you to call the command post for entrance to the elevator.  MTP is on the
floor, high enough to escape the damages of floods that Al  Gore has ordered
for years hence. The phone connects you with the ever-vigilant  Neda Salem,
young woman with the patience of Job and the burdensome task of  buzzing in
visitors to the elevator and then buzzing a second time through the  MTP
door-this is required for all researchers, whether antiquarians or virgins,
such as
myself. There's no helipad on the roof for those who've published.
Once inside you discover after several hours,  that potty breaks across the
hall require another buzzing back in. Neda  tabulates all these buzzes,
although I steeled my bladder considerably and kept  the tally down for two
and a
half straight days. Such duties could easily make a  person humorless, but
Ms. Salem. She is unhurried, even causal, and will  smile at you if you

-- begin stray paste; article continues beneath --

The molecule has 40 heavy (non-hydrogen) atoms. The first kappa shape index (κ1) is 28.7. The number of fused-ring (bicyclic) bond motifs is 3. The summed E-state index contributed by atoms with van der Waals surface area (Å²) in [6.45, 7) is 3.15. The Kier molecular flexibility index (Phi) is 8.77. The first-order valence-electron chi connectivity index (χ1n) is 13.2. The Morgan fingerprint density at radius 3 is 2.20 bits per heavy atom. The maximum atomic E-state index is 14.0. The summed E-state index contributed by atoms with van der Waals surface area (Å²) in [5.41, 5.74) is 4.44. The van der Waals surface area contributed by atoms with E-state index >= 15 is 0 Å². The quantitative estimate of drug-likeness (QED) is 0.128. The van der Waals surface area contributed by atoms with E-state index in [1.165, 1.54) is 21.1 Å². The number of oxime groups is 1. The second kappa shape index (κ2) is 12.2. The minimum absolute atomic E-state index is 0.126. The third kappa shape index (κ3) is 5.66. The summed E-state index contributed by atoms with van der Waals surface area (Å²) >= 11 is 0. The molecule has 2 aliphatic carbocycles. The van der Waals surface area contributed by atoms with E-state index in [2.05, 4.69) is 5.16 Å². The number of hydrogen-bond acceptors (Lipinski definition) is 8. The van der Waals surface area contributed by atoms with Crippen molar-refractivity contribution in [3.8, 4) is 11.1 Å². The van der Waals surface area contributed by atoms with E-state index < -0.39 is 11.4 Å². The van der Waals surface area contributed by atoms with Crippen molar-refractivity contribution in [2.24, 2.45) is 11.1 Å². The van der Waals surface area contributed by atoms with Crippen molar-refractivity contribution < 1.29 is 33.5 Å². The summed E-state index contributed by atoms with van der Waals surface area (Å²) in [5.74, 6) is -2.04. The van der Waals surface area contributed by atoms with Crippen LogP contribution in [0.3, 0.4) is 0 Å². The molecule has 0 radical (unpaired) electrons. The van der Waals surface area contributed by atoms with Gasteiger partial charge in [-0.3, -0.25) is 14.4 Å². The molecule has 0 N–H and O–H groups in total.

you're up to earning one. She wears jeans to work, as  do a few other staff
members, so they aren't over-starched by any means. I was  relieved by this
that I wasn't under-dressed. I think Sam would approve of  the Western tone
the place, though I doubt he'd be able to do much quality  writing there.
no doubt chafe at the demure Ms. Salem's thumb on the door  buzzer. But a
must surrender some control now and then, if he's to divine  the more
research questions, and make sense of the minutiae, if he  aspires to true
scholarship. Enough such denial and one might qualify for an  English
professorship. There might even be dreams of publishing a controversial
contrarian book